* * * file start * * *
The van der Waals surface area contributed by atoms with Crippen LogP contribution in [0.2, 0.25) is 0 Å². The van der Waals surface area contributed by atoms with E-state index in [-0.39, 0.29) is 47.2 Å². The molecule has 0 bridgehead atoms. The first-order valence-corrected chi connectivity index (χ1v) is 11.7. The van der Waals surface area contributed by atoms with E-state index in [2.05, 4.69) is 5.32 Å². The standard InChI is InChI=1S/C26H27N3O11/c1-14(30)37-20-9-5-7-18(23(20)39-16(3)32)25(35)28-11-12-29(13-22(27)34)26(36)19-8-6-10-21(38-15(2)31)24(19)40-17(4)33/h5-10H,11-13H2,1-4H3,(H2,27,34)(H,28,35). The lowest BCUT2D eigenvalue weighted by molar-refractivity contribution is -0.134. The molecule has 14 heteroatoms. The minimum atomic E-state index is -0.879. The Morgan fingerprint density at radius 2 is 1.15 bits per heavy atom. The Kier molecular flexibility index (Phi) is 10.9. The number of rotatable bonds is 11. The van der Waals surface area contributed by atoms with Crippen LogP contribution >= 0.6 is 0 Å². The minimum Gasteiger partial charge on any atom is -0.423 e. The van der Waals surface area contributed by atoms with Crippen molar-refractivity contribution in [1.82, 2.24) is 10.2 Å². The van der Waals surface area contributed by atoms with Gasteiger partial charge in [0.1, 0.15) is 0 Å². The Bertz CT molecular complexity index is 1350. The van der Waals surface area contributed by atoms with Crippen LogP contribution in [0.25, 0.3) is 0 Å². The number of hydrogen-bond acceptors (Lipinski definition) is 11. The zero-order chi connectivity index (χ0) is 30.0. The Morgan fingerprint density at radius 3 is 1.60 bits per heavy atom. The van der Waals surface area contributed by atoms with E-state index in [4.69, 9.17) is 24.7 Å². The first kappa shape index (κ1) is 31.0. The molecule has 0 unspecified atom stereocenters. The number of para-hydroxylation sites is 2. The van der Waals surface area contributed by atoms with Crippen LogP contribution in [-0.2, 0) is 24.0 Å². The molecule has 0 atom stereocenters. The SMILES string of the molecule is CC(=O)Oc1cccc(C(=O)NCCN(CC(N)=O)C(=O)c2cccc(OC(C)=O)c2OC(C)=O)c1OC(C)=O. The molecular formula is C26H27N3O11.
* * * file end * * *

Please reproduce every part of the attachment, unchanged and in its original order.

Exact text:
The van der Waals surface area contributed by atoms with Crippen LogP contribution in [0.2, 0.25) is 0 Å². The van der Waals surface area contributed by atoms with E-state index in [-0.39, 0.29) is 47.2 Å². The molecule has 0 bridgehead atoms. The first-order valence-corrected chi connectivity index (χ1v) is 11.7. The van der Waals surface area contributed by atoms with E-state index in [2.05, 4.69) is 5.32 Å². The standard InChI is InChI=1S/C26H27N3O11/c1-14(30)37-20-9-5-7-18(23(20)39-16(3)32)25(35)28-11-12-29(13-22(27)34)26(36)19-8-6-10-21(38-15(2)31)24(19)40-17(4)33/h5-10H,11-13H2,1-4H3,(H2,27,34)(H,28,35). The lowest BCUT2D eigenvalue weighted by molar-refractivity contribution is -0.134. The molecule has 14 heteroatoms. The minimum atomic E-state index is -0.879. The Morgan fingerprint density at radius 2 is 1.15 bits per heavy atom. The Kier molecular flexibility index (Phi) is 10.9. The number of rotatable bonds is 11. The van der Waals surface area contributed by atoms with Crippen LogP contribution >= 0.6 is 0 Å². The minimum Gasteiger partial charge on any atom is -0.423 e. The van der Waals surface area contributed by atoms with Crippen molar-refractivity contribution in [1.82, 2.24) is 10.2 Å². The van der Waals surface area contributed by atoms with Gasteiger partial charge in [0.1, 0.15) is 0 Å². The Bertz CT molecular complexity index is 1350. The van der Waals surface area contributed by atoms with Crippen LogP contribution in [0.25, 0.3) is 0 Å². The number of hydrogen-bond acceptors (Lipinski definition) is 11. The zero-order chi connectivity index (χ0) is 30.0. The Morgan fingerprint density at radius 3 is 1.60 bits per heavy atom. The van der Waals surface area contributed by atoms with E-state index in [4.69, 9.17) is 24.7 Å². The first kappa shape index (κ1) is 31.0. The molecule has 0 unspecified atom stereocenters. The number of para-hydroxylation sites is 2. The van der Waals surface area contributed by atoms with Crippen LogP contribution in [-0.2, 0) is 24.0 Å². The molecule has 0 atom stereocenters. The SMILES string of the molecule is CC(=O)Oc1cccc(C(=O)NCCN(CC(N)=O)C(=O)c2cccc(OC(C)=O)c2OC(C)=O)c1OC(C)=O. The molecular formula is C26H27N3O11.